of support mechanisms. If one measurement cycle including sample loading/unloading
operations can be completed every ~10 microsec, then the device processes its
own mass of glucose molecules in ~10 sec. Note that biological molecules weighed
in air or in vacuo may lose water of hydration, whereas weighing in water presents
other complications that merit further investigation.

J. Soreff points out that for a molecule on a spring, the precision of the measurement is linked to the sharpness of the resonance, which is optimized to the degree the vibrational frequency of the spring/molecular mass system is kept well below the vibrational resonance frequencies of the molecule itself. The following discussion reports the results of a simple lumped-element analysis of the effects of internal vibration on the massometer completed for the author by J. Soreff, which confirms the previously described performance estimates for the massometer.

Suppose that it is desired to weigh some mass M to a precision
DM by attaching it to a weak measuring spring (spring
constant k_{weak}) and measuring the shift in resonant frequency. The
shift in frequency due to coupling to an internal mode of the sample must be
less than (1/2) (DM / M) (1 / 2 p)
(k_{weak}/M)^{1/2}. If the sample has some lowest internal mode
frequency n_{int}, then approximating the
sample as two M/2 masses separated by x_{strong} connected by a strong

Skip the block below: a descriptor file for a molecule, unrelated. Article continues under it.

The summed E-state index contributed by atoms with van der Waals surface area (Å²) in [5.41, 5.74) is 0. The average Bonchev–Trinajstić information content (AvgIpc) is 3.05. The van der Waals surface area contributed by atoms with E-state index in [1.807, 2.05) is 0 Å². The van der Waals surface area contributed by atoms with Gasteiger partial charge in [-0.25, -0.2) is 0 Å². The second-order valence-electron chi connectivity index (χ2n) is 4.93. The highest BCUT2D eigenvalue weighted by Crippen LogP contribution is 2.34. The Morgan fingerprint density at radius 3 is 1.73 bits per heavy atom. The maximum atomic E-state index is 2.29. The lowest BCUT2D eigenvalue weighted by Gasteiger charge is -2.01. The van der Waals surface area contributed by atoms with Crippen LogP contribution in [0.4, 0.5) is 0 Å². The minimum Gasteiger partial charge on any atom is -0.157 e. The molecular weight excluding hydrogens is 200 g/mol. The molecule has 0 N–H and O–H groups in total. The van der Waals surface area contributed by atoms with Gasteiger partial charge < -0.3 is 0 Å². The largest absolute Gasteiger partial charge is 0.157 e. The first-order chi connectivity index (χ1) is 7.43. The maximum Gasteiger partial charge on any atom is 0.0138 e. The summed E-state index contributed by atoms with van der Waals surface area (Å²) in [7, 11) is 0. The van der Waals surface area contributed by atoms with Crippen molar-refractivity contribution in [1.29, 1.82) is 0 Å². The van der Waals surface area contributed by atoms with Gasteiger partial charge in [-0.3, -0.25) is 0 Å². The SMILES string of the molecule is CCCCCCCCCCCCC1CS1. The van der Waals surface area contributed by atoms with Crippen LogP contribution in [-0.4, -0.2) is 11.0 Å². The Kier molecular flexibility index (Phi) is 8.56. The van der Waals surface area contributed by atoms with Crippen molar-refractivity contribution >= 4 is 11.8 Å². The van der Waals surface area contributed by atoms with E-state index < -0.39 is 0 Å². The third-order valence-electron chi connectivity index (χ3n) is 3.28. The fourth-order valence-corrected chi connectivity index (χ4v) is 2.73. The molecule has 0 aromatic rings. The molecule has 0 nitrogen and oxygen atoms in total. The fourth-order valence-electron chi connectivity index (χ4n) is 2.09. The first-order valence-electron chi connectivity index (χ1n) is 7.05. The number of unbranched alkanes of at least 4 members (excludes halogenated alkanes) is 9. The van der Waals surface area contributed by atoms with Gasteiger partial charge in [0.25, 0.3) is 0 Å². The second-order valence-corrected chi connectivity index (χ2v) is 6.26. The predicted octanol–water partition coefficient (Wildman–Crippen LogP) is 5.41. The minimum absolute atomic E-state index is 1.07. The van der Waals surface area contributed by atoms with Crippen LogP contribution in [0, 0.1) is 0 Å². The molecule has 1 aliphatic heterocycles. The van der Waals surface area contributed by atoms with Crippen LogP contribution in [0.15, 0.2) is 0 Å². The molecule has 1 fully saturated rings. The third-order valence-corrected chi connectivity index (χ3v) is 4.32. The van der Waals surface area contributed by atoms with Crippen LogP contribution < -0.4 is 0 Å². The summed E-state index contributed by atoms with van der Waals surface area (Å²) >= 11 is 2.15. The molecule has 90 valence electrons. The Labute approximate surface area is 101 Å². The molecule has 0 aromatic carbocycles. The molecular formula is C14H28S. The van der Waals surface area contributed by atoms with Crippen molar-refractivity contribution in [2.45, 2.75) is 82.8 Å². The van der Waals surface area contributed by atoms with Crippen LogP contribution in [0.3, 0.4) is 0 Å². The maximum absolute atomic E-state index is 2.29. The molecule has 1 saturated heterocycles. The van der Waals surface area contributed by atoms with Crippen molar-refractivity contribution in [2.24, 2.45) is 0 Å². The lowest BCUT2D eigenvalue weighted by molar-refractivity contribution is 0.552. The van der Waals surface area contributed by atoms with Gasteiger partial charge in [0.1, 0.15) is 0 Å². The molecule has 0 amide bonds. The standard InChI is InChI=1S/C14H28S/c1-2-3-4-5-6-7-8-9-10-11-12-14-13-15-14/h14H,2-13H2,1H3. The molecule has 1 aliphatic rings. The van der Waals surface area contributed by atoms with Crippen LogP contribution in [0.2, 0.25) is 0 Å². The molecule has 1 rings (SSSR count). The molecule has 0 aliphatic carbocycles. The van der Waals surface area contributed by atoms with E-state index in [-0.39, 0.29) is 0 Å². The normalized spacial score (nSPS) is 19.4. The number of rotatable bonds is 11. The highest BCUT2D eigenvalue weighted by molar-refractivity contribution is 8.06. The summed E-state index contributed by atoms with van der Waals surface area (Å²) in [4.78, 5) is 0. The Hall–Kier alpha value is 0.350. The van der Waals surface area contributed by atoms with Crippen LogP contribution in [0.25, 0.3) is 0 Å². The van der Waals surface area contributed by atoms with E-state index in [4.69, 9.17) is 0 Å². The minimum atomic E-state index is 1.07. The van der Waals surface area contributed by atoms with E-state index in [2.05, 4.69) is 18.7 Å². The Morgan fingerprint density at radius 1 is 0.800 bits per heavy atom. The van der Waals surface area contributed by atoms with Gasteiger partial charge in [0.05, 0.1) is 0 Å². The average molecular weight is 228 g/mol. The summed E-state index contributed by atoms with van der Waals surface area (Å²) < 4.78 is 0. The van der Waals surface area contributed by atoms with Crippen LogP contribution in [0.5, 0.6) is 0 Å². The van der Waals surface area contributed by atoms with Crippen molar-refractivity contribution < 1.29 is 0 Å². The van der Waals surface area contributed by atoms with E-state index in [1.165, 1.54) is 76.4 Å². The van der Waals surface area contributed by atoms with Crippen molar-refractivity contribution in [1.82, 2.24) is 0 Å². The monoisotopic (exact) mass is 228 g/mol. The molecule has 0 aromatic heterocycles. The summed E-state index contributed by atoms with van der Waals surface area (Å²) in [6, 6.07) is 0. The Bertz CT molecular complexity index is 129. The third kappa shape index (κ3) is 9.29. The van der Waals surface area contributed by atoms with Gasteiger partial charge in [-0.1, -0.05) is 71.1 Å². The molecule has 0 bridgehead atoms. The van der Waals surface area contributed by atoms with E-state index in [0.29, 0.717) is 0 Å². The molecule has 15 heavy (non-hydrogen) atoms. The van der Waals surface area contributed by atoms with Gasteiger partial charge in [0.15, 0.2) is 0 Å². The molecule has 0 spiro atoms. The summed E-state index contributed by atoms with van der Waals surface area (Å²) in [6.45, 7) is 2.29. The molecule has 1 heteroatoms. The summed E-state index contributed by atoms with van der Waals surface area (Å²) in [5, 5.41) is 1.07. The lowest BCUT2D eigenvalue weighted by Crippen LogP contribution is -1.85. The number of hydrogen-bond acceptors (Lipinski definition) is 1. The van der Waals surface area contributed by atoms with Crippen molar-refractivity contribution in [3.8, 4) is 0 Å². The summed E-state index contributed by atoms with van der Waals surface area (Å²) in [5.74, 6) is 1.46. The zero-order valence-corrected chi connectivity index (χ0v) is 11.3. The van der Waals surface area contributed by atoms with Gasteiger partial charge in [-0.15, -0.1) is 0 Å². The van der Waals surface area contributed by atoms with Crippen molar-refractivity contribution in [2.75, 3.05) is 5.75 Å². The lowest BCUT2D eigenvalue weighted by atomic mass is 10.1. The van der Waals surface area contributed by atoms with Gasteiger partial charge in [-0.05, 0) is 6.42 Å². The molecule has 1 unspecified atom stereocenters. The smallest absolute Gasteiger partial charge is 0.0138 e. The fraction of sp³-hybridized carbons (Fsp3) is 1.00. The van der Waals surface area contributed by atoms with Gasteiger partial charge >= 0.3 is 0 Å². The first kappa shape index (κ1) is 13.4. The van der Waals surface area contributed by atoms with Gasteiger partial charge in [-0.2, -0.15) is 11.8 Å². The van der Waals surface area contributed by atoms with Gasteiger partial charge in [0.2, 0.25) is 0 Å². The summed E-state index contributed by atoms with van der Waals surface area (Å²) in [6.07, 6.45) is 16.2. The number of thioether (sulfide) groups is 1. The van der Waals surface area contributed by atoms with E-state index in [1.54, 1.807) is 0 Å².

spring (k_{strong}) gives n_{int}
= (1/p) (k_{strong}/M)^{1/2}. If
this sample is attached to a weak measuring spring of length x_{weak},
which is in turn attached to a rigid support, then the equations of motion are:

_{}
{Eqn. 4.26}

Setting x_{weak} = e^{st} and x_{strong}
= R e^{st} where t = time, s = time constant, and R = -(1 + (2 k_{weak}
/ M s^{2})), and since the angular frequencies of the two springs are
w_{strong} = 2 p n_{int}
= 2 (k_{strong}/M)^{1/2} and w_{weak}
= (k_{weak}/M)^{1/2}, then the lower frequency solution for
w_{weak} << w_{strong}
may be approximated by s = i w_{weak} (1
- w_{weak}^{2} / 2 w_{strong}^{2})
and so the (undesired) fractional change in frequency due to the flexibility
of the object to be weighed is

For a molecule sample size of L_{sample}, n_{int}
~ v_{sound} / L_{sample} ~ 500 GHz for v_{sound} ~ 1500
m/sec and L_{sample} ~ 3 nm; M = r L_{sample}^{3}
= 2.7 x 10^{-23} kg for r = 1000 kg/m^{3}.
To detect the mass difference of a single proton in a sample molecule, sensor
Q = M / m_{p} = 16,000; from Eqn. 4.28,
the sensor may operate at a factor of Q^{1/2} below n_{int},
or n_{spring} ~ n_{int}
/ Q^{1/2} ~ 4 GHz. A period of 0.25 nanosec is slightly too short to
allow a phase shift of Dt_{min} ~ 1 nanosec,
since the period is only one-quarter of this. However, a phase shift of p
radians should accumulate in t_{meas} = Q / 2 n_{spring}
~ 2 microsec and should be detectable by looking at magnitudes of forces. Interestingly,
an SPM microprobe of circular cross-section and exponential profile with a 0.1
nm^{2} tip has been proposed that could also reach ~proton mass detection
sensitivity at room temperature and 1 atm pressure with an eigenmode frequency
of 10 GHz;^{1195} an electrically-driven
carbon nanotube-based resonant-beam balance demonstrated ~10^{-17} kg
(~10^{10} proton or ~0.01 micron^{3} mass) sensitivity in 1999.^{3023}

Existing surface acoustic wave (SAW) devices^{458}
are chemical sensors that can measure areal mass densities as small as 80 picogram/cm^{2},
or 0.01 N_{2} molecule per nm^{2} of surface, though current
devices are limited to ~micron^{2} areas. A proposed quartz microresonator
microbalance could detect a 10^{-6 }molecular monolayer,^{459}
the equivalent of 5 x 10^{-9} molecule per nm^{2}. Detection
of ~400 million protons using an MRFM vibrating rod ~60 nm thick was demonstrated
by Rugar^{3256} in 1998.

Last updated on 17 February 2003